Moon Knight has cleverly hidden his position on the MCU timeline. “Moon Knight,” starring Oscar Isaac as the new MCU vigilante, was unlike any other Marvel Studios release to date. It was very self-contained, carefully avoiding explicit references to other events in the MCU. This meant that Moon Knight’s place on the MCU timeline was surprisingly unclear.
On first viewing, the only concrete evidence presented was in the background with an advertisement for the Global Repatriation Council, an international council created after the events of Avengers: Finale to overcome the crisis caused by half of the world’s population suddenly returning to life. . This led most to conclude that “Moon Knight” occurred after “The Falcon and the Winter Soldier”, where GRC played an important role, but surprisingly Disney+ placed the show much further down the timeline — meaning that its action was supposed to take place in 2025.
However, Geekritique’s fascinating analysis seems to put Moon Knight in the proper context. He notes that the exposition of Ancient Egypt shown in the first episode of “Moon Knight” runs from April 22 to July 29, which means that the show must take place somewhere in this time period. Ironically, he can then determine a more precise date by studying the phases of the moon shown throughout the Disney+ TV show. In each episode there was a different lunar phase, indicating the passage of time and ending with the final battle on the full moon — a confrontation that occurs when the Moon Knight’s forces are at their peak. It was a conscious choice on the part of the production team, as filming was even planned according to the lunar phases, and the credits confirm this by showing the correct phase each time. This means that the Moon Knight and his alternates are fighting a war in the lunar cycle. In some episodes, certain days of the week are marked — for example, in the first episode of Moon Knight, Stephen Grant is shocked to realize that he woke up on Thursday. But, unfortunately, there is no lunar cycle corresponding to the specified days of the week in 2025. However, they are ideally suited for the period from June 6 to June 16, 2024.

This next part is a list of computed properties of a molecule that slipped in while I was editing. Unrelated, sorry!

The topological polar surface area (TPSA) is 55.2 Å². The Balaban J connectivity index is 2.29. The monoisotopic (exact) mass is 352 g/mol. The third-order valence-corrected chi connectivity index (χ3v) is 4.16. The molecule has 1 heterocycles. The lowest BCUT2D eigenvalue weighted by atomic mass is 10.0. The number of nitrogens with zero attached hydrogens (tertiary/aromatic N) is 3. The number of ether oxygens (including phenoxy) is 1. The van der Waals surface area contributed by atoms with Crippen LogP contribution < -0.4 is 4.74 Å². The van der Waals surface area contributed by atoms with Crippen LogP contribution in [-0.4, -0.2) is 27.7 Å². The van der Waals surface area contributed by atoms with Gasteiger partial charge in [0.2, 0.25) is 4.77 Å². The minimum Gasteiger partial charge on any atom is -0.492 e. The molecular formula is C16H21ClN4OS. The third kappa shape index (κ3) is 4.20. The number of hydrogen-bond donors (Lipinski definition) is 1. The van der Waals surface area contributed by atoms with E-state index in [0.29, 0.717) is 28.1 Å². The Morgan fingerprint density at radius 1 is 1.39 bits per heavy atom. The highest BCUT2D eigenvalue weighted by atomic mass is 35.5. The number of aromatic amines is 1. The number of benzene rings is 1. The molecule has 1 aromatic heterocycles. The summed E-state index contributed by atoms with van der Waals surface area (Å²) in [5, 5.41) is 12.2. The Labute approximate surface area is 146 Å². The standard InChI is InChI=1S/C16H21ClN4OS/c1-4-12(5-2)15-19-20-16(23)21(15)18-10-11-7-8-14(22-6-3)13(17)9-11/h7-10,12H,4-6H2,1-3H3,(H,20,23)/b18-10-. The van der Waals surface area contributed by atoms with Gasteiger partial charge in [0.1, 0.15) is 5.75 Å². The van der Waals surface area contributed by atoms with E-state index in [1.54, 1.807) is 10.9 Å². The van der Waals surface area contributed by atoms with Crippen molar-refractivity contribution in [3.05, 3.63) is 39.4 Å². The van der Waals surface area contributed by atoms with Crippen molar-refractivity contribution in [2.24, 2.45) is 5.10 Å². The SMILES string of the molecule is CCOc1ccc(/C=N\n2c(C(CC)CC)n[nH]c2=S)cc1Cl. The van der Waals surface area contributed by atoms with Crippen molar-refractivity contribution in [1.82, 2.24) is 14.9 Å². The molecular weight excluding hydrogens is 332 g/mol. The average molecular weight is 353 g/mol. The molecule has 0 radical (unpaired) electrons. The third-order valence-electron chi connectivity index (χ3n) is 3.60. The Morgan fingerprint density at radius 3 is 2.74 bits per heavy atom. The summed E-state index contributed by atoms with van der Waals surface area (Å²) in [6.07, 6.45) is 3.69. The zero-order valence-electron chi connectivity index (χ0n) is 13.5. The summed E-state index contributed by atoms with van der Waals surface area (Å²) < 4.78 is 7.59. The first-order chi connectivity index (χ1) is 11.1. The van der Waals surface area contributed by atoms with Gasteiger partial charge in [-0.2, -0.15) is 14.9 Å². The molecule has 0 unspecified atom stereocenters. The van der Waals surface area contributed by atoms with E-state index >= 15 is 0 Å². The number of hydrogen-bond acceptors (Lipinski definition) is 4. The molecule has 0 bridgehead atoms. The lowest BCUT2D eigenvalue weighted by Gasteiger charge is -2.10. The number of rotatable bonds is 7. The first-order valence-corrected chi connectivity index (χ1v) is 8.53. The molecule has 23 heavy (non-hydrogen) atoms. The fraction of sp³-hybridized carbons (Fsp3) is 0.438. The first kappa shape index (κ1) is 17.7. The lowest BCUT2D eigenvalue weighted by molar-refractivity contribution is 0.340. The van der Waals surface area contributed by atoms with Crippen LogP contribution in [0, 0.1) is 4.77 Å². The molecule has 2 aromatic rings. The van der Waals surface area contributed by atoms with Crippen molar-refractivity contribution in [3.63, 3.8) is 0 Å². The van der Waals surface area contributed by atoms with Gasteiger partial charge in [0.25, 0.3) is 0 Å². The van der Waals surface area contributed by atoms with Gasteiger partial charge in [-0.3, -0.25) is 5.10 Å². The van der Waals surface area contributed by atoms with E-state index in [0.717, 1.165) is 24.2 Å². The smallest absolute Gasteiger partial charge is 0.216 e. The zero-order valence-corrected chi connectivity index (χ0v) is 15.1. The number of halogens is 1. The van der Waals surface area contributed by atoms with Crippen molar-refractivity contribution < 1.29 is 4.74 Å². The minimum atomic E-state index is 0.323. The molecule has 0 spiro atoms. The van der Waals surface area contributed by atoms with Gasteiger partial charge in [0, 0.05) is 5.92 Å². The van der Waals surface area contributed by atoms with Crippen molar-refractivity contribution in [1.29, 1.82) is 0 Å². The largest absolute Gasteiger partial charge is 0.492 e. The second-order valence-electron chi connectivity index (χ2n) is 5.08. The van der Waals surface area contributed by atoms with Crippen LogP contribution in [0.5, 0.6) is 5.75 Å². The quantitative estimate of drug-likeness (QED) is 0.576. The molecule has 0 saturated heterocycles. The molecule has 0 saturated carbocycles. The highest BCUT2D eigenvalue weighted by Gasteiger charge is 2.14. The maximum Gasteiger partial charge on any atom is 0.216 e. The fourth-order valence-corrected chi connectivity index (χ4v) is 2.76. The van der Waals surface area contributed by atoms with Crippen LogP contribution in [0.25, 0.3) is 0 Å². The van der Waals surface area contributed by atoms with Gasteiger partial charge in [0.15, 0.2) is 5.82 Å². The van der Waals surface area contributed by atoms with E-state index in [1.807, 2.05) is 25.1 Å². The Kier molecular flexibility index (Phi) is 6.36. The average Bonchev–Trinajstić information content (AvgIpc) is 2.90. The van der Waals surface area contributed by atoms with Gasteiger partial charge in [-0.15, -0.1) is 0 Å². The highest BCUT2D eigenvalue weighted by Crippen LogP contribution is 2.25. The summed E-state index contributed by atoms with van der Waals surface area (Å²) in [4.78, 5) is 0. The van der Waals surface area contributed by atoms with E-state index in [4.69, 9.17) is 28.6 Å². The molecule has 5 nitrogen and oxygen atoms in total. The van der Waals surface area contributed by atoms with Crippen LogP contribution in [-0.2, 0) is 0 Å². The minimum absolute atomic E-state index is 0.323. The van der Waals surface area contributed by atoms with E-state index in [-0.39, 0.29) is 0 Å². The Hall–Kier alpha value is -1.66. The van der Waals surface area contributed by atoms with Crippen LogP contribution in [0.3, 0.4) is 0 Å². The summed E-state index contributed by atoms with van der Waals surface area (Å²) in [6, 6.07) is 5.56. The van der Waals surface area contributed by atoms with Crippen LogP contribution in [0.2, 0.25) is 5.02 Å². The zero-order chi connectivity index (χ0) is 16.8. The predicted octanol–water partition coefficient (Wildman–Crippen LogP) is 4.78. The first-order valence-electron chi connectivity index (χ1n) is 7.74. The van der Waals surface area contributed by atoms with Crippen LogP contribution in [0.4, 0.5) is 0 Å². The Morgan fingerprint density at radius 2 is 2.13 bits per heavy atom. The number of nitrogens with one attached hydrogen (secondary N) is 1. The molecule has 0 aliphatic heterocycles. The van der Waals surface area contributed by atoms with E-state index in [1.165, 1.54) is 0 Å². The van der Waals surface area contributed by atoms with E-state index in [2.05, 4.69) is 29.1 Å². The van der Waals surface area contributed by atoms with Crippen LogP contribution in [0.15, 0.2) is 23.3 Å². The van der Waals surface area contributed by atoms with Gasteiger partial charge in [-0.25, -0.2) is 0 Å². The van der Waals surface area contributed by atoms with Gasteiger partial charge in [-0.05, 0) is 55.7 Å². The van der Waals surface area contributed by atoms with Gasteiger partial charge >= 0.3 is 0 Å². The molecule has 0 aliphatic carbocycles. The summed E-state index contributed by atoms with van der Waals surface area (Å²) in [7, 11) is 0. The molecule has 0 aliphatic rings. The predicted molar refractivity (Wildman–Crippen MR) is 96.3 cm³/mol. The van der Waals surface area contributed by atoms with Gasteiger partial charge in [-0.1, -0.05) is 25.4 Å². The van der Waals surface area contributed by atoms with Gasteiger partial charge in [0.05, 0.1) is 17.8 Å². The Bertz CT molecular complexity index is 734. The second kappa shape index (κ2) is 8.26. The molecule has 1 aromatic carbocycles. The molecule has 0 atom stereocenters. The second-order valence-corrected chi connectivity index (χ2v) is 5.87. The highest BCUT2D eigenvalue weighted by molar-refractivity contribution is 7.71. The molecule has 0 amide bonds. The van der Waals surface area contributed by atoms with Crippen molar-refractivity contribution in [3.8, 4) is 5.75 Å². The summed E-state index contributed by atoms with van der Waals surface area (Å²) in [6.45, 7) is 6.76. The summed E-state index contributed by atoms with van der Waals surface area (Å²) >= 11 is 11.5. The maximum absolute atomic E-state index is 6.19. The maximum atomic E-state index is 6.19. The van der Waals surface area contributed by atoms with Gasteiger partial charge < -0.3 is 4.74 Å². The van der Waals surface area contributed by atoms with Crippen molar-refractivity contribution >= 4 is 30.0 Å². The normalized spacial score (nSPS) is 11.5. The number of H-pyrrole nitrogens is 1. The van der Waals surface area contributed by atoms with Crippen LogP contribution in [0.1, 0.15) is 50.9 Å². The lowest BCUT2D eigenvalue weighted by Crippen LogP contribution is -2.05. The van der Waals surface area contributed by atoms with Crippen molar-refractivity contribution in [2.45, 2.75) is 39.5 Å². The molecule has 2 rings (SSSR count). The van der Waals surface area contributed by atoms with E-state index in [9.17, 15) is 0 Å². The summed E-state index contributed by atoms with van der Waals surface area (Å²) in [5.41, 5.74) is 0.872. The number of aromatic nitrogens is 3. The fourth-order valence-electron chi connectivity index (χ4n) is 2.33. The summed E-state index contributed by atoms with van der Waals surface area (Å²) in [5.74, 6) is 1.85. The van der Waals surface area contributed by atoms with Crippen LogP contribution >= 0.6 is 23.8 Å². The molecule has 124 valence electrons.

This may seem like over-thinking, but Geekritique quotes interviews in which the Moon Knight writers noted that they originally had a certain place for the show, and that in fact it can be found out by careful study. However, the explicit references were removed because the production team didn’t know exactly how the MCU timeline would develop—or even when “Moon Knight” would be released. The lack of explicit continuity references means Marvel Studios can place the Moon Knight anywhere in the timeline without worrying, because few viewers will worry too much if the moon cycle contradicts the future.
This, of course, means devaluing the MCU Disney+ timeline, but in truth, this particular timeline has always had some difficulties, and from time to time it has changed slightly in response to viewer complaints. The Disney+ MCU timeline is best viewed as a marketing tool, which explains why the latest MCU release always appears at the end of the timeline (with the exception of Black Widow, for obvious reasons). Indeed, Geekritique has already prepared an MCU timeline that makes more sense than Disney+, so it should probably be considered the best place for Moon Knight—at least until it is potentially changed.